[sdiy] Pole Dancing

Richie Burnett rburnett at richieburnett.co.uk
Tue Sep 18 21:34:20 CEST 2018

That's cool Don.  Great programming, and thanks for sharing.  I've had this 
on my "to do" list for sometime, but can strike it off now someone else has 
done it well.

I'm used to using MATLAB to produce root locus plots for control-loop 
stability, etc, but this web interface is much more intuitive and 

I always found it fascinating how the Moog filter's poles move as global 
feedback is applied around the ladder.  Particularly how poles that are 
slightly spread out on the real axis due to component tolerances "pair up" 
with their nearest neighbour and then split again to form *two resonant 
(complex) pairs*.  It is interesting to me because the 4-pole moog filter 
with resonance applied actually behaves like two cascaded 2-pole filters 
with different cutoff and resonance values.  As the poles split in the 
classic X formation, the two that make a dash for the jw axis are highly 
resonant and dominate the frequency response, and the two that head 
leftwards are still slightly resonant but are at a higher natural frequency 
and very highly damped.  It's useful to break up the response like this for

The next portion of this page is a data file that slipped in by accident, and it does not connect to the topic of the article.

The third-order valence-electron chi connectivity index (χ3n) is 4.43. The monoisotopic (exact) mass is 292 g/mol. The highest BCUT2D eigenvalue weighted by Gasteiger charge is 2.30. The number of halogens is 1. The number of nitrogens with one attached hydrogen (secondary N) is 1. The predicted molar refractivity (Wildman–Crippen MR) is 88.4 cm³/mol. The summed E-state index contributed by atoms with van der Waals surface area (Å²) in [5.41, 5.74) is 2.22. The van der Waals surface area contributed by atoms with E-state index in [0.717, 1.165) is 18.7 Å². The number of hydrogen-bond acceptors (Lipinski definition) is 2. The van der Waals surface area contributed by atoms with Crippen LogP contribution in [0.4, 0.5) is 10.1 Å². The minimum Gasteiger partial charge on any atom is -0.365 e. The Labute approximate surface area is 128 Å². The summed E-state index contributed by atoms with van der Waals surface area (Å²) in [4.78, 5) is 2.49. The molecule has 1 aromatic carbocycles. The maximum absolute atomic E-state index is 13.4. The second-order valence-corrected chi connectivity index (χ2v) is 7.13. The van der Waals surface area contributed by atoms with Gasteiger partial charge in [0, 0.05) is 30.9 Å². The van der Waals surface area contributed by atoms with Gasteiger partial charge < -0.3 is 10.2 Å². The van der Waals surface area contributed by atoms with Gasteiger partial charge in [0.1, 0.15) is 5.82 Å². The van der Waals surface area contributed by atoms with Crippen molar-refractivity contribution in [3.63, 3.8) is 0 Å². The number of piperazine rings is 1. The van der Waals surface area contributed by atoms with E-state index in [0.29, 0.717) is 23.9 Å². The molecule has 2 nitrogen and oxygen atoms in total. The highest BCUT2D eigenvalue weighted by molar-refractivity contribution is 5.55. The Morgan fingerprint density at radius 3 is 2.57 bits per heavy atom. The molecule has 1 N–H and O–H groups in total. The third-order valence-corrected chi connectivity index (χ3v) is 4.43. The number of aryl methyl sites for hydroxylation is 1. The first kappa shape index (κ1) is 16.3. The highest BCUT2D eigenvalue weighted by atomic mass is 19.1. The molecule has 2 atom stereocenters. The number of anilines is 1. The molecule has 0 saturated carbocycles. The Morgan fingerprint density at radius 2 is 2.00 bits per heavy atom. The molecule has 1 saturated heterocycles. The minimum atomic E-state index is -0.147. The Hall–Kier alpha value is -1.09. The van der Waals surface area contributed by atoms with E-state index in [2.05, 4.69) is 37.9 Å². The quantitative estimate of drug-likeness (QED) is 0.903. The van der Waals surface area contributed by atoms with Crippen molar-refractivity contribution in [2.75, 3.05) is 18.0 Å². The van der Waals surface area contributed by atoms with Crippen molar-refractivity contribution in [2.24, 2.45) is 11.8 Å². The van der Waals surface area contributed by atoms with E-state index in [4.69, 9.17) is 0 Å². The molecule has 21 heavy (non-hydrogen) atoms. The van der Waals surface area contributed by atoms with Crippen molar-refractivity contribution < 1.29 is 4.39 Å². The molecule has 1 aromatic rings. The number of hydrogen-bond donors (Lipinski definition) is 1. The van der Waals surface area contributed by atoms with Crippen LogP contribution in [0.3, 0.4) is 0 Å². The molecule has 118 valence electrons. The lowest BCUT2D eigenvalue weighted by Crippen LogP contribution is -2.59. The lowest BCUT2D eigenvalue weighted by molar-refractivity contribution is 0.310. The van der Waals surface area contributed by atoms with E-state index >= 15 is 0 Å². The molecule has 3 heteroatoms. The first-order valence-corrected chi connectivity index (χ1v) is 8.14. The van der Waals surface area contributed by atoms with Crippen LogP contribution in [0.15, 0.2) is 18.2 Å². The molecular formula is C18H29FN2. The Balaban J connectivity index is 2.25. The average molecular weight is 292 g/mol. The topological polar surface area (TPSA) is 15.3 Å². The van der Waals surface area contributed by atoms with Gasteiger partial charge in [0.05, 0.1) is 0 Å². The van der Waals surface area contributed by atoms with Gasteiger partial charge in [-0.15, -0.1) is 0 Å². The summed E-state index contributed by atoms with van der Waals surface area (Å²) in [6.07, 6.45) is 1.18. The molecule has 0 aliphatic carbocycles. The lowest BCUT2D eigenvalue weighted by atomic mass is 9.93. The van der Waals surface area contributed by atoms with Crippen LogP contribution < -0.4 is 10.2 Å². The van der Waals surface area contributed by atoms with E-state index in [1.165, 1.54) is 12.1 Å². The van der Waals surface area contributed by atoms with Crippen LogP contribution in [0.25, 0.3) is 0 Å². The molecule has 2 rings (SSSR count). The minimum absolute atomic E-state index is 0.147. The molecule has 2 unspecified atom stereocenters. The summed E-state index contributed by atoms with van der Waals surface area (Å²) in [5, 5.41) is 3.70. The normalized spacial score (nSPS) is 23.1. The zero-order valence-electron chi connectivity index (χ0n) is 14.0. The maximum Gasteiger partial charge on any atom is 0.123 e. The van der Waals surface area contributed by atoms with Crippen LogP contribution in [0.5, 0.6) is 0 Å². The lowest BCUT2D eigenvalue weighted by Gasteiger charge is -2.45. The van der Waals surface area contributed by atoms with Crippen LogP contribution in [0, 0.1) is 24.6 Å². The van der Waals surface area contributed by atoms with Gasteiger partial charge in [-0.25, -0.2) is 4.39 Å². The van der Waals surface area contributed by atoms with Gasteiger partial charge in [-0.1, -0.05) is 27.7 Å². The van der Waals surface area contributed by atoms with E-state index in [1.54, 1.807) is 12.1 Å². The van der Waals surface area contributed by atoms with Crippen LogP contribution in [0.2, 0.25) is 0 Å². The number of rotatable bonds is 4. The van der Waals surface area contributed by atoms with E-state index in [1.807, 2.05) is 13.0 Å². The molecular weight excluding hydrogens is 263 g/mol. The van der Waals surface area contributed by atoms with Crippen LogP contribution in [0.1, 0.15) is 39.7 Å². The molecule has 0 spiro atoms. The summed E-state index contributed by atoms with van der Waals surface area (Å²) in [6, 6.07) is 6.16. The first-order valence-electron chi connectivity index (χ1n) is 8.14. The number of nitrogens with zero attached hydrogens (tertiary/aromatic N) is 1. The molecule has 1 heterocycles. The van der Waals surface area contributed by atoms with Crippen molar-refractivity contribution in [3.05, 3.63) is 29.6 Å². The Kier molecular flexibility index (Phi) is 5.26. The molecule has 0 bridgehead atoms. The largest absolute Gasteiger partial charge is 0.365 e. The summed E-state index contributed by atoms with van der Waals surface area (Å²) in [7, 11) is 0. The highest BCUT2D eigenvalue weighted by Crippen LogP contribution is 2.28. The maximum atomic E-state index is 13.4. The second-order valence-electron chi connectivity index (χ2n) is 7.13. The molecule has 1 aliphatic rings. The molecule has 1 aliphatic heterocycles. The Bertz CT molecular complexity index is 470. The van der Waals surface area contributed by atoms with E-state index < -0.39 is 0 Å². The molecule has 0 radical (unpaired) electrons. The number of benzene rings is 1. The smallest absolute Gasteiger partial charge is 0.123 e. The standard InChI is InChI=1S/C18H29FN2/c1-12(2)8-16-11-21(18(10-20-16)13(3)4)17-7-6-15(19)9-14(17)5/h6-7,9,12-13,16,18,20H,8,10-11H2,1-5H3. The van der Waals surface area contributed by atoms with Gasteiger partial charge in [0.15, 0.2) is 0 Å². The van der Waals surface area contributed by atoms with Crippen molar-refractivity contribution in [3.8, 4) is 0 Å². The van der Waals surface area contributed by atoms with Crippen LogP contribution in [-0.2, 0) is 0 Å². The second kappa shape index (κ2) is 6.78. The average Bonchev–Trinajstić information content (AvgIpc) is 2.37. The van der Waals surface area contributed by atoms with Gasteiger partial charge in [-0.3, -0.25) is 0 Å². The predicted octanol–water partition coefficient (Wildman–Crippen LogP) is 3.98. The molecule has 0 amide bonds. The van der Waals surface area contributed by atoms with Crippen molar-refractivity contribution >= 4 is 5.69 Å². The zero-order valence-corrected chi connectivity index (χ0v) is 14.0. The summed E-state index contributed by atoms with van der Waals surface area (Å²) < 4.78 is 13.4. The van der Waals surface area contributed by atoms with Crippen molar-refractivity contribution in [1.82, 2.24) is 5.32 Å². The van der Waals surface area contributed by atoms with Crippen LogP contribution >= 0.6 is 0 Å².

digital modelling because digital filters are rarely realised in orders 
higher than 2 for stability, numerical accuracy and computational efficiency 
reasons.  So it's interesting to see that a 4-pole Moog LPF can be modelled 
with two cascaded 2-pole resonant LPFs, and that the parameters of these two 
cascaded 2-pole IIR filters are not the same!

I think this is where Roland went wrong with a lot of their early VA synth 
filters.  The 2-pole filter setting sounded good, but for the 4-pole filter 
setting they just sent the audio through two identical cascaded 2-pole 
digital filters, which results in a very broad resonant peak that sounds 
thin, weedy and very nasal.  That is not how a real 4-pole ladder (or 
cascaded OTA) filter with global feedback behaves when the resonance is 
turned up, and your JS app clearly shows that!


-----Original Message----- 
From: Donald Tillman
Sent: Tuesday, September 18, 2018 6:44 PM
To: synth-diy mailing list
Subject: [sdiy] Pole Dancing

Hey folks,

Since we've been talking about filters lately...

There are several classes of active filters (state variable, gyrator, etc.), 
but one that's especially interesting is where you start with a passive RC 
filter, with poles on the real axis, and apply feedback, liberating the 
poles into the wonderment of the complex plane.

Here's a Javascript simulation I wrote of exactly that:

    Root Locus Demo of Real Poles with Feedback

Have fun with it.  Tell me what you think.  Ask questions.  Explore.

  -- Don
Donald Tillman, Palo Alto, California

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